Q&A with Dennis Castillo Fuentes, Founder and Executive Director of IRCA CASABIERTA

In 2012, Dennis Castillo Fuentes was forced to leave Honduras and seek protection in Costa Rica after receiving threats of violence because of his activism on behalf of LGBTQ+ people. He was the first person to be granted refugee status in Costa Rica because of his vulnerability as an LGBTQ+ person. One year later, he founded an organization based in Costa Rica to continue fighting for the rights of his community.

Today, IRCA CASABIERTA, is an internationally recognized non-profit organization providing advocacy, training, and psychosocial assistance to better the quality of life and opportunities for displaced LGBTQ+ populations in Central America.

He is the 2021 recipient of Refugees International’s Richard C. Holbrooke award for his unwavering dedication to defending human rights. Refugees International spoke to him about his personal experience and his work. The following has been translated from Spanish.

When did you leave Honduras for Costa Rica? What was it like adapting to life when you first arrived in Costa Rica?

I arrived in San Jose Costa Rica in 2012. Immediately upon arrival, I received support from human rights organizations that transported me to a safe place in San Ramon de Alajuela. I immediately started the  process to be recognized as a refugee. My case was emblematic of many others, and today I assist other LGBTQI leaders and people who are persecuted in Central America to be protected by the Costa Rican state.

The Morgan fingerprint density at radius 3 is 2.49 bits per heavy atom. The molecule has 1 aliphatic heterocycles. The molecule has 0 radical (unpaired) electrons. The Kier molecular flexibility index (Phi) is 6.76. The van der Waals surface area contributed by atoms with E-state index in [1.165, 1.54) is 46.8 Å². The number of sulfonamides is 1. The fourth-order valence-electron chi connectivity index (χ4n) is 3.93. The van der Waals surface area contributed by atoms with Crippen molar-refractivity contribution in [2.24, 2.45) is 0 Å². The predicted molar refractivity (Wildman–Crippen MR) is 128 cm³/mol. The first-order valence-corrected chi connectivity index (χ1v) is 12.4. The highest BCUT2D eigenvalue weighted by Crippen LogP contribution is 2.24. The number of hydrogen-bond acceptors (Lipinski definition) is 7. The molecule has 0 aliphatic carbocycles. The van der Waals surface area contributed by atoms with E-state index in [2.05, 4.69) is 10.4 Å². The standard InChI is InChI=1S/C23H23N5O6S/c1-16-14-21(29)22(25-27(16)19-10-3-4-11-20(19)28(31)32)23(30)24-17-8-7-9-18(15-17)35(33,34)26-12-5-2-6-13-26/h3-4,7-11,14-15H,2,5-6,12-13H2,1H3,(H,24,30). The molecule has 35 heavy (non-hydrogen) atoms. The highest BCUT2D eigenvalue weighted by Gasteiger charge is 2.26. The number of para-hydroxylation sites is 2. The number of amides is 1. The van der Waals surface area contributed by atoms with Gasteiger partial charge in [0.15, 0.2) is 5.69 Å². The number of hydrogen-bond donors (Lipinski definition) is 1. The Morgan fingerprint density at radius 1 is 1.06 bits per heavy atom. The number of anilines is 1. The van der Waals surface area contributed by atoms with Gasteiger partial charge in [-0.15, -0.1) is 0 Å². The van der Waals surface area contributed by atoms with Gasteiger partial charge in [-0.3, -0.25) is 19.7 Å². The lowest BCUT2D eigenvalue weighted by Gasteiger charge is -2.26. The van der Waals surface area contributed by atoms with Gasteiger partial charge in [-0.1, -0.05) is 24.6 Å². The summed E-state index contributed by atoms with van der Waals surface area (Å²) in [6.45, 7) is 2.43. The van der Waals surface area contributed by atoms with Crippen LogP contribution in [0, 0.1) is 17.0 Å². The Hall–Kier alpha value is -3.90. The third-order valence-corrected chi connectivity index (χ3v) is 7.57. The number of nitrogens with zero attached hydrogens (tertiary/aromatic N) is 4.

Nine years ago, I came to San Jose, leaving behind my country, family, and friends. I was alone and had nothing. One of the things that hurt the most was leaving behind my cause and leadership. I thought that I needed to retake that leadership, and the best way I could do so was by continuing my activism on the Internet.

Arriving to Costa Rica, I had the opportunity to meet people who were in solidarity with me and who opened their arms to me. It wasn’t easy adjusting to a new culture, a new country, alone and without family. Resilience has been key to finding ways to adapt to a new environment and integrate into the country.

How did you start CASABIERTA?

IRCA CASABIERTA started as Comunidad Casabierta (Casabierta Community) in 2013. It was a project to create protection and support for people who defend the rights of LGBTQI people who are forcibly displaced in Costa Rica. That was my fundamental objective as a gay Honduran man who was forced to seek protection in Costa Rica after facing persecution for my activism on LGBTQI issues and witnessed the homicide of another member of the LGBTQI community. I became the first person to be granted refugee status in Costa Rica because of my vulnerability as an LGBTQI person.

In the last few years, IRCA CASABIERTA not only is registered officially as a formal organization, but it also occupies an important role in highlighting the experience of displaced LGBTQI people, through our own investigations and reports on the realities people face in their countries of origin and, above all, the knowledge of people impacted. Today, IRCA CASABIERTA is leading nationally and internationally to generate action to protect the human rights of forcibly displaced LGBTQI migrants.